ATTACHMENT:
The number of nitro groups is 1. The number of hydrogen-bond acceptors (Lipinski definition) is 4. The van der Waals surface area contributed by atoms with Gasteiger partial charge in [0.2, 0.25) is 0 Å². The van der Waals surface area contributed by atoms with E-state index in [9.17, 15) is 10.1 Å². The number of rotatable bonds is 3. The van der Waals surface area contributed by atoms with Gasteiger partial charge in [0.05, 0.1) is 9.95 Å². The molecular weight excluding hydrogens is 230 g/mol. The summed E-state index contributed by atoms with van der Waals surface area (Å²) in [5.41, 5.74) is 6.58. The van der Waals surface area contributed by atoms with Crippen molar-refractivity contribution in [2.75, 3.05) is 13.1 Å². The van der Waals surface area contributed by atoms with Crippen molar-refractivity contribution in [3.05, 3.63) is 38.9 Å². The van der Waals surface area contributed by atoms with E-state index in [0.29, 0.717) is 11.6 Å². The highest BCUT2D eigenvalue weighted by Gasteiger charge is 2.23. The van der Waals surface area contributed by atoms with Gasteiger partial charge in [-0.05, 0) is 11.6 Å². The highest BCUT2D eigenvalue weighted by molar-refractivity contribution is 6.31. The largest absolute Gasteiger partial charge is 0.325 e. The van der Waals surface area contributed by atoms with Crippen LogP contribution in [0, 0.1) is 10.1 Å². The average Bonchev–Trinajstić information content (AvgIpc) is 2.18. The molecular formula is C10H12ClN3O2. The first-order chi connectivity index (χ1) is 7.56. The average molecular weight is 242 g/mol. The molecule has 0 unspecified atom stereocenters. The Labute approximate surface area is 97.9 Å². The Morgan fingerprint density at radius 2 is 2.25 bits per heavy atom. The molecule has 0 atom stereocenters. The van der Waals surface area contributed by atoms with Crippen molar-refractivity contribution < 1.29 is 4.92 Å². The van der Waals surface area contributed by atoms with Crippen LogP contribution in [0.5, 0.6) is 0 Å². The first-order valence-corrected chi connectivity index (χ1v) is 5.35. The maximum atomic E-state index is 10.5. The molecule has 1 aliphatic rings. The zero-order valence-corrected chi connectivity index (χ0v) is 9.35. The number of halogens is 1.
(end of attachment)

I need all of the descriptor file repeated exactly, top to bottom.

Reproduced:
The number of nitro groups is 1. The number of hydrogen-bond acceptors (Lipinski definition) is 4. The van der Waals surface area contributed by atoms with Gasteiger partial charge in [0.2, 0.25) is 0 Å². The van der Waals surface area contributed by atoms with E-state index in [9.17, 15) is 10.1 Å². The number of rotatable bonds is 3. The van der Waals surface area contributed by atoms with Gasteiger partial charge in [0.05, 0.1) is 9.95 Å². The molecular weight excluding hydrogens is 230 g/mol. The summed E-state index contributed by atoms with van der Waals surface area (Å²) in [5.41, 5.74) is 6.58. The van der Waals surface area contributed by atoms with Crippen molar-refractivity contribution in [2.75, 3.05) is 13.1 Å². The van der Waals surface area contributed by atoms with Crippen molar-refractivity contribution in [3.05, 3.63) is 38.9 Å². The van der Waals surface area contributed by atoms with E-state index in [0.29, 0.717) is 11.6 Å². The highest BCUT2D eigenvalue weighted by Gasteiger charge is 2.23. The van der Waals surface area contributed by atoms with Gasteiger partial charge in [-0.05, 0) is 11.6 Å². The highest BCUT2D eigenvalue weighted by molar-refractivity contribution is 6.31. The largest absolute Gasteiger partial charge is 0.325 e. The van der Waals surface area contributed by atoms with Crippen LogP contribution in [0, 0.1) is 10.1 Å². The average Bonchev–Trinajstić information content (AvgIpc) is 2.18. The molecular formula is C10H12ClN3O2. The first-order chi connectivity index (χ1) is 7.56. The average molecular weight is 242 g/mol. The molecule has 0 unspecified atom stereocenters. The Labute approximate surface area is 97.9 Å². The Morgan fingerprint density at radius 2 is 2.25 bits per heavy atom. The molecule has 0 atom stereocenters. The van der Waals surface area contributed by atoms with Crippen molar-refractivity contribution < 1.29 is 4.92 Å². The van der Waals surface area contributed by atoms with Crippen LogP contribution in [0.5, 0.6) is 0 Å². The first-order valence-corrected chi connectivity index (χ1v) is 5.35. The maximum atomic E-state index is 10.5. The molecule has 1 aliphatic rings. The zero-order valence-corrected chi connectivity index (χ0v) is 9.35. The number of halogens is 1.